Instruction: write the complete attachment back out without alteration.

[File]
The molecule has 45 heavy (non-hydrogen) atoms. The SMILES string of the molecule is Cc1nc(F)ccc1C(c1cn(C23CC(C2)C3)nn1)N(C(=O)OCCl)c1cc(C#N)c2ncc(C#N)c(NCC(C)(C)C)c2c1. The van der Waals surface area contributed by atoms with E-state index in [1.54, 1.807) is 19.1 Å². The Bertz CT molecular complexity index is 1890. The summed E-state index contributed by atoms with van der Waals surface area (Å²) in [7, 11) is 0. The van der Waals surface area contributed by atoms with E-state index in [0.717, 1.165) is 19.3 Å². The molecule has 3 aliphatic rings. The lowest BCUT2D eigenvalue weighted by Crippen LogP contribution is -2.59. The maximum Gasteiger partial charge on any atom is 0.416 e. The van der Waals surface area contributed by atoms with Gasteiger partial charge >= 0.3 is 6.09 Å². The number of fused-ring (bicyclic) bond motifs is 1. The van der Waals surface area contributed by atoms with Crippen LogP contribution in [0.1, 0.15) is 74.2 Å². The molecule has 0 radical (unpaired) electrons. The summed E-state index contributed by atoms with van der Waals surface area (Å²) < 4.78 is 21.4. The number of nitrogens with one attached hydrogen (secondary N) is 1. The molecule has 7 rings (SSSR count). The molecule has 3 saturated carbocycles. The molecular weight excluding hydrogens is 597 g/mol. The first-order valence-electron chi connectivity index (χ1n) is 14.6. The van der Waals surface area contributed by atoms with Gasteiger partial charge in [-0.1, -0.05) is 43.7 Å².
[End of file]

The molecule has 45 heavy (non-hydrogen) atoms. The SMILES string of the molecule is Cc1nc(F)ccc1C(c1cn(C23CC(C2)C3)nn1)N(C(=O)OCCl)c1cc(C#N)c2ncc(C#N)c(NCC(C)(C)C)c2c1. The van der Waals surface area contributed by atoms with E-state index in [1.54, 1.807) is 19.1 Å². The Bertz CT molecular complexity index is 1890. The summed E-state index contributed by atoms with van der Waals surface area (Å²) in [7, 11) is 0. The van der Waals surface area contributed by atoms with E-state index in [0.717, 1.165) is 19.3 Å². The molecule has 3 aliphatic rings. The lowest BCUT2D eigenvalue weighted by Crippen LogP contribution is -2.59. The maximum Gasteiger partial charge on any atom is 0.416 e. The van der Waals surface area contributed by atoms with Gasteiger partial charge >= 0.3 is 6.09 Å². The number of fused-ring (bicyclic) bond motifs is 1. The van der Waals surface area contributed by atoms with Crippen LogP contribution in [0.1, 0.15) is 74.2 Å². The molecule has 0 radical (unpaired) electrons. The summed E-state index contributed by atoms with van der Waals surface area (Å²) < 4.78 is 21.4. The number of nitrogens with one attached hydrogen (secondary N) is 1. The molecule has 7 rings (SSSR count). The molecule has 3 saturated carbocycles. The molecular weight excluding hydrogens is 597 g/mol. The first-order valence-electron chi connectivity index (χ1n) is 14.6. The van der Waals surface area contributed by atoms with Gasteiger partial charge in [-0.1, -0.05) is 43.7 Å².